But he’d wandered the dark halls of the Pyramid for hours, and he still hadn’t found the third ring. Maybe a creature who lives here knows the layout? It was all he had to go on.

And he was terrified that if he lost sight of the nekhesa for even a moment, it would reappear behind him, mouth open.

The nekhesa never slowed. It kept an even stroll as it roamed the halls. It, at least, seemed to know where it was going.

The glowing fungus grew less and less. It still clung to the scones and tucked into corners in small patches. But Rin’s light stone, even hidden away in his pocket, stood out.

The floor grew sporadically unstable. Holes littered the walls. Chunks spanning paces were simply missing from the brick floor, opening to vast voids of darkness below. The nekhesa avoided these gaps with easy feline grace, strolling around them or leaping across. Rin could only scramble after it and hope to find a door to sneak through soon.

More and more vines, thicker and older, stretched over the floors and walls. Some dangled down into the chasm below. Rin didn’t take his time crossing them silently. Instead, he stumbled over the plant life and kept his gaze on his monstrous guide.

Mulch and gunk piled along the floor, particularly in the corners where the walls met the floor. A strange kind of crust had hardened over most of the gunk, giving it a peeling, dried mud texture. It seemed to have dripped down from the holes in the ceiling and had hardened in the dry, Pyramid air. The first brush of his toes across the crust crumbled it, revealing a sticky, goopy, green-brown center.

The nekhesa heard that. It stopped.

Rin ducked down against the wall, pressing into the shadow. Oh no no no no no!

Three snake heads twisted over the nekhesa’s shoulders, red eyes darting this way and that. The large feline head inhaled deeply, sniffing the air.

Rin stopped breathing.

A snarling growl abruptly cut the air. And the nekhesa moved on.

Rin sucked in his first breath and clutched at his racing heart. Abyss, that was close!

With a mental note to avoid the crusty goop, Rin crept back up and after the nekhesa.

It strolled through the halls, no longer searching for its missing prey. It strode across intersections and took turns with purpose. As if it had a specific destination in mind.

Rin contemplated taking the next corner the nekhesa didn’t. But the fear of that thing sneaking up behind him, catching him unawares… Rin shuddered. Nope! Don’t think about it.

The corridors widened, soon doubling their previous width and height. The floor once more bore the shattered footsteps of some massive creature, embedded into them in spiraling cracks and fractures.

Maybe that’s why it’s falling apart in this section?

The nekhesa moved briskly now. Almost impatiently.

Rin struggled to keep up as he navigated the crumbling, vine-strewn floor.

Around the next bend was a dead end. The corridor ended.

Rin’s heart stopped.

An enormous obsidian statue of a nekhesa, its golden face glowing in the gloom, sat in the center of the end wall.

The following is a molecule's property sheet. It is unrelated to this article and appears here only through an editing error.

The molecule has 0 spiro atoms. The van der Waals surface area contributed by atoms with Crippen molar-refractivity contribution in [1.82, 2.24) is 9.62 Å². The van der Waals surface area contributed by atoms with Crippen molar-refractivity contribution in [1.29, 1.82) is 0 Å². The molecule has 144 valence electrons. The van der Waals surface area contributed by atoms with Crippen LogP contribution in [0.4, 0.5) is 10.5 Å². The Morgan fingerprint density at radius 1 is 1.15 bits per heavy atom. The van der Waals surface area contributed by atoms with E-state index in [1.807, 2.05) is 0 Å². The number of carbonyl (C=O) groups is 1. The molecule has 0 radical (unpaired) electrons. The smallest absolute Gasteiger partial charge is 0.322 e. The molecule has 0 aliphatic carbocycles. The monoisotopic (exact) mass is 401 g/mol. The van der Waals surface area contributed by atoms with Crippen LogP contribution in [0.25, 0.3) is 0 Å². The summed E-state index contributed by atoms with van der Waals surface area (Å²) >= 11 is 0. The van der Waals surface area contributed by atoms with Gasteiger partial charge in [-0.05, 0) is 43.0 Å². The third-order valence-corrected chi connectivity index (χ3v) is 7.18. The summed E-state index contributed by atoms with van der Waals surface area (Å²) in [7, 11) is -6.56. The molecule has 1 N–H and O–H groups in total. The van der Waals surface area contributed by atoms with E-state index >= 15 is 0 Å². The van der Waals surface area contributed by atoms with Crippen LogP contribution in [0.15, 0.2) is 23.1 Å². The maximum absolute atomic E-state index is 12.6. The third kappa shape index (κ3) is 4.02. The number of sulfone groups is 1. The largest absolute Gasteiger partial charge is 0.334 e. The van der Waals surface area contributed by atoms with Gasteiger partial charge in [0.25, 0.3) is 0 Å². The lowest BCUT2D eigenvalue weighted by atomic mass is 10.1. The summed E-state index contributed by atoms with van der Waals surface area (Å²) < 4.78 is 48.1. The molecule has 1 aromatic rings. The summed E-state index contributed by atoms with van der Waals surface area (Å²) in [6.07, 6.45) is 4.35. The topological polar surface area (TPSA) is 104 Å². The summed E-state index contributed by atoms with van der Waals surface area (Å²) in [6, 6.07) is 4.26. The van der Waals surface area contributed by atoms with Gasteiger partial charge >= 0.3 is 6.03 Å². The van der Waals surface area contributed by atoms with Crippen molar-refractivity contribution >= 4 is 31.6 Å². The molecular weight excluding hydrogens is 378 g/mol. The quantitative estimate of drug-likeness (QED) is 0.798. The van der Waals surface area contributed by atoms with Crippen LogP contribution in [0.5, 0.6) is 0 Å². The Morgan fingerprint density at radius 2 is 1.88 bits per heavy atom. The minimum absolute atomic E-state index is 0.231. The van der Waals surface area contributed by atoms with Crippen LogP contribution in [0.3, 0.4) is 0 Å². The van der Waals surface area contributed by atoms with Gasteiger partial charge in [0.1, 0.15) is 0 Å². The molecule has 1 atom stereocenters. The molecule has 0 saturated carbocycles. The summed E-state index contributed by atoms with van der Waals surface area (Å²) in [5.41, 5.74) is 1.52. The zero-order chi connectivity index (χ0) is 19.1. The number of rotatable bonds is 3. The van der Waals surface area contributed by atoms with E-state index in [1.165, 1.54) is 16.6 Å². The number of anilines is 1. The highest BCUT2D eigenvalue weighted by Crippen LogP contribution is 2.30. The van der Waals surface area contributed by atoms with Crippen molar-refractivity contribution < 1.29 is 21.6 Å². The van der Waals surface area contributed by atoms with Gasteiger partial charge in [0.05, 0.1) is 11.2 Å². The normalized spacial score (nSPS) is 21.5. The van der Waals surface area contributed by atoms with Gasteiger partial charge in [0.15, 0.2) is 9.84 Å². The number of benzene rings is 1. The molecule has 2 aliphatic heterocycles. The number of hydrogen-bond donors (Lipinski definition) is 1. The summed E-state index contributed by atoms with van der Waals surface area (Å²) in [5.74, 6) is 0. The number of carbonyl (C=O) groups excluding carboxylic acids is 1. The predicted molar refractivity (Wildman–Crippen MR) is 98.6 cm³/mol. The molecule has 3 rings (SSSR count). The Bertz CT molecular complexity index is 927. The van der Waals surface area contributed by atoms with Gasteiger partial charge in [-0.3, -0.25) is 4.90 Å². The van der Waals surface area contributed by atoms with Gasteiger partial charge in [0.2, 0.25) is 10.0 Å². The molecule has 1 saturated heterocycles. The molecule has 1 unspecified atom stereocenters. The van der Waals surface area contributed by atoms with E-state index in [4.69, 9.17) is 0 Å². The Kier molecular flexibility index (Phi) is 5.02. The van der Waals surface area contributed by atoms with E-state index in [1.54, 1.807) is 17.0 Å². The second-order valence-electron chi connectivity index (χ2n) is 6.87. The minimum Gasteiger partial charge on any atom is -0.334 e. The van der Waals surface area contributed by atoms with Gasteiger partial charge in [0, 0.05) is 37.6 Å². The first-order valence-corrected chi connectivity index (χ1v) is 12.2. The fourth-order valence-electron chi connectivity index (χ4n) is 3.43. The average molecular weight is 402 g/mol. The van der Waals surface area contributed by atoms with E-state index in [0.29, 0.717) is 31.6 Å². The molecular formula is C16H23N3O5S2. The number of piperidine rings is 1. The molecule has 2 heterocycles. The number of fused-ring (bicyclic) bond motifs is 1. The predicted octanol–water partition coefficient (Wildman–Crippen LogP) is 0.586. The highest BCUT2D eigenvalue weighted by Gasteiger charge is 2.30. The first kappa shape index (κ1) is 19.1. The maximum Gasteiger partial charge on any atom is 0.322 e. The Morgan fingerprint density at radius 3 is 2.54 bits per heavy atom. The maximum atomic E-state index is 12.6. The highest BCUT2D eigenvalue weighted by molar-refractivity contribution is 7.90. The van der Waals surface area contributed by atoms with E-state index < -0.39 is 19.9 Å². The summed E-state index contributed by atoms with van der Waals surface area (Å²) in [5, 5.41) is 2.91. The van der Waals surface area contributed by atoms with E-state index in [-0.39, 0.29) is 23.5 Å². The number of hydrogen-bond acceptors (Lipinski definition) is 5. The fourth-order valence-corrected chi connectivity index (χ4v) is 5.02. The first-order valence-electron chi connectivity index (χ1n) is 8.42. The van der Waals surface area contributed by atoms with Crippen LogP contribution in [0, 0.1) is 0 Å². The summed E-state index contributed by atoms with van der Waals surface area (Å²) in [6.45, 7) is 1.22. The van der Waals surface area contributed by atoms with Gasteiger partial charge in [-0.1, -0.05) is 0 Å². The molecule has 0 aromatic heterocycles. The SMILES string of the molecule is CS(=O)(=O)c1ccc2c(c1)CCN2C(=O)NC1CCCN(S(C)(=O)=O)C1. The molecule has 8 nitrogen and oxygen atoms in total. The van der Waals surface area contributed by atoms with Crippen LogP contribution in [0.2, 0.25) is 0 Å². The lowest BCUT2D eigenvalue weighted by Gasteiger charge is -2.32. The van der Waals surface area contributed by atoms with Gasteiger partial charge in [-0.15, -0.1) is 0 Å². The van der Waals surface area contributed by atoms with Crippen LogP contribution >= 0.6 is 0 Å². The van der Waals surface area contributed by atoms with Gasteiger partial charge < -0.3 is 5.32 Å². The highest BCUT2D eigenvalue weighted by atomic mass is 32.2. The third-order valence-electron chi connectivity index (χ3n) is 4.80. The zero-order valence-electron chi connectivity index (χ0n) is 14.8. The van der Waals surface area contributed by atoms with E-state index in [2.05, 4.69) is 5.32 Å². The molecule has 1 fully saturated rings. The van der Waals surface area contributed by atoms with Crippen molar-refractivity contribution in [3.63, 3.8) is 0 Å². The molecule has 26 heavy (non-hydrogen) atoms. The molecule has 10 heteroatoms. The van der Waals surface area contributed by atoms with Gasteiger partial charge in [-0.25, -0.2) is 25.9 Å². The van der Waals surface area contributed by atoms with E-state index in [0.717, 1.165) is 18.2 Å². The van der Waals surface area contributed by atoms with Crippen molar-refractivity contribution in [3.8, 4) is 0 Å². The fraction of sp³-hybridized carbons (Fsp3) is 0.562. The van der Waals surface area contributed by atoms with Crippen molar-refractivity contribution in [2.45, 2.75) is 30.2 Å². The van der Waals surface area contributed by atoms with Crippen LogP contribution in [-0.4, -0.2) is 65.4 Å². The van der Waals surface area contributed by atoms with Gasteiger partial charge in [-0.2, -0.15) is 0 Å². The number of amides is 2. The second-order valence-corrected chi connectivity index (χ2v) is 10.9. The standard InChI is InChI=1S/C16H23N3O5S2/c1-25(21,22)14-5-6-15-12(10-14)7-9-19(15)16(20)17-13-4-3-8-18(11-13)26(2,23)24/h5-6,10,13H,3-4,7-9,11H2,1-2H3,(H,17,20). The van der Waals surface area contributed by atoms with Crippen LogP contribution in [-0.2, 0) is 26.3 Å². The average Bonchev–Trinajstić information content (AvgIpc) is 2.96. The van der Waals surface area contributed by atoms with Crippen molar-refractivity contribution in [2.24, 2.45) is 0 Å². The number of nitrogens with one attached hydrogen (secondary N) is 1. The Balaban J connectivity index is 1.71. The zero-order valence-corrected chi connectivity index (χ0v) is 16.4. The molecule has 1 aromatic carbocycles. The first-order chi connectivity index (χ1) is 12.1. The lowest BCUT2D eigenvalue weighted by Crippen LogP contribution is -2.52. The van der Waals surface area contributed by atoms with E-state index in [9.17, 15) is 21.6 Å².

At its spirit kin’s massive paws, Rin’s guide sat and inclined its head slightly, before settling down for another grooming session.

Rin crept closer, edging breathlessly along the left wall.

At the base of Kinzi’s statue was a wide, shallow wooden bowl, similar to the fortune bowl that had been in the dark offering room. Skulls of varying shapes filled the bowl. Bats. Maybe rats. Rin recognized a giant spider’s mandibles. And, of course, what could only be human skulls.

His flesh prickled at the sight, and a shudder shook his whole frame at the grisly collection.

Then something — a metallic glint — caught his eye.

A door. Embedded into the back wall behind Kinzi’s left flank.

Rin’s gaze darted between the door and the nekhesa. He’d have to move within striking range of the creature’s venomous snake heads. While the cat part might be busy grooming — and Rin still had his doubts — the snake heads were clearly alert.

I can be fast, or I can be careful. Both had equal chances of ending in painful death.

Rin slowly crouched, fingertips pressed to the floor. His breath came in short gasps. Indecision and fear filled his mind.

After a moment, he fought down the reaction to charge for the door. Instead, he dropped into a low crouch. Low and slow, Rin inched towards the door. He pressed his back to the wall behind him, keeping aware of it as he scooted along. His eyes darted back and forth between salvation and death.

Bad idea. This is such a bad idea! The back of his brain continued shrieking at him in Azti’s voice as Rin inched closer.


The nekhesa arched its back, then stretched out a paw across Rin’s path. It flexed all six claws languidly before his startled eyes. It then sprawled across the hall, filling the space with its bulk.

Barely a finger’s width separated Rin from the predator. Blood and bone. He froze and stared at the door behind the spirit statue, still eight hands away. He glared down at the obstructing limb.

Even limp and relaxed, muscles still bunched and flexed under fur. Jaws large enough to crush his skull rested on the folded matching limb a hand away. Half-lidded golden eyes faced Rin’s little pocket of shadow.

But it didn’t move.

Neither did he.

Rin crouched there, staring into the face of many heroic deaths throughout myth and legend.

I… don’t think it can see me. He pried his left hand from where it had clawed at the stone to wiggle his fingers in a little wave.

The nekhesa’s eyes drifted closed. Its breathing settled.

Okay. Alright. Keep going.

Gingerly, every sense alert to the creature before him, Rin slid upright. He lifted one leg over the nekhesa’s outstretched paw, hands bracing him for balance against the wall. When the creature didn’t move, he carefully lowered his foot to brush his toes against the floor on the other side.

The feline head might have been resting, but the snakes of the nekhesa twisted and turned every which way. When those red eyes passed over Rin, he stiffened.

Straddling the clawed leg of a creature that could definitely rend him limb from limb, Rin gulped down another shudder and an impulsive bit of hysteria. His heart beat so fast, he was certain it was skipping every other beat just to keep pace with itself.

But the reptilian gaze slid across Rin without a glint of recognition.

Other leg, Azti’s voice reminded him. Latching onto sense like a lifeline, he took a shuddering breath in and lifted his other leg.

Those toes also lowered back to the ground without a twitch from the nekhesa.

Door. Door door door! Get to the door!

Rin tiptoed away from the sprawling monster, but refused to take his eyes off it. The snake heads still kept a look out. But not one eye in the nekhesa’s seven sets even glanced at Rin.

He shuffled back first into the door and fumbled blindly for the catch, wide eyes locked on the nekhesa. The gears engaged, and the door ratcheted open.

The nekhesa’s ears twitched.

Rin stumbled backwards through the door.

The nekhesa’s eyes slid open.

What do you think happens next?